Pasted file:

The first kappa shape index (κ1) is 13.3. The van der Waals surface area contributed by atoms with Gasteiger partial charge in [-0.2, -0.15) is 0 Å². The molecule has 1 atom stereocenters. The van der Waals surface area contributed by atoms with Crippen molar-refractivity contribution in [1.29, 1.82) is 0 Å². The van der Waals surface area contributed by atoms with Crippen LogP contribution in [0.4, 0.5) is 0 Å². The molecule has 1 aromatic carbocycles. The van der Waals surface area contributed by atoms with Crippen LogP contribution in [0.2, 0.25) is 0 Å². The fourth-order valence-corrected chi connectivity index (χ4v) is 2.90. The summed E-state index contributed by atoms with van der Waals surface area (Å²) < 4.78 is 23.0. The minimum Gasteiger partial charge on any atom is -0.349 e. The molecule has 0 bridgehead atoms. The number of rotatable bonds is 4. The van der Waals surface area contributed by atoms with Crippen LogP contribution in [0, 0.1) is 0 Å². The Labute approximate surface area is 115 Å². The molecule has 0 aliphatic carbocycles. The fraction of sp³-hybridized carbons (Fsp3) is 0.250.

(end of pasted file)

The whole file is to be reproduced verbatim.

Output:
The first kappa shape index (κ1) is 13.3. The van der Waals surface area contributed by atoms with Gasteiger partial charge in [-0.2, -0.15) is 0 Å². The molecule has 1 atom stereocenters. The van der Waals surface area contributed by atoms with Crippen molar-refractivity contribution in [1.29, 1.82) is 0 Å². The van der Waals surface area contributed by atoms with Crippen LogP contribution in [0.4, 0.5) is 0 Å². The molecule has 1 aromatic carbocycles. The van der Waals surface area contributed by atoms with Crippen LogP contribution in [0.2, 0.25) is 0 Å². The fourth-order valence-corrected chi connectivity index (χ4v) is 2.90. The summed E-state index contributed by atoms with van der Waals surface area (Å²) < 4.78 is 23.0. The minimum Gasteiger partial charge on any atom is -0.349 e. The molecule has 0 bridgehead atoms. The number of rotatable bonds is 4. The van der Waals surface area contributed by atoms with Crippen LogP contribution in [0, 0.1) is 0 Å². The Labute approximate surface area is 115 Å². The molecule has 0 aliphatic carbocycles. The fraction of sp³-hybridized carbons (Fsp3) is 0.250.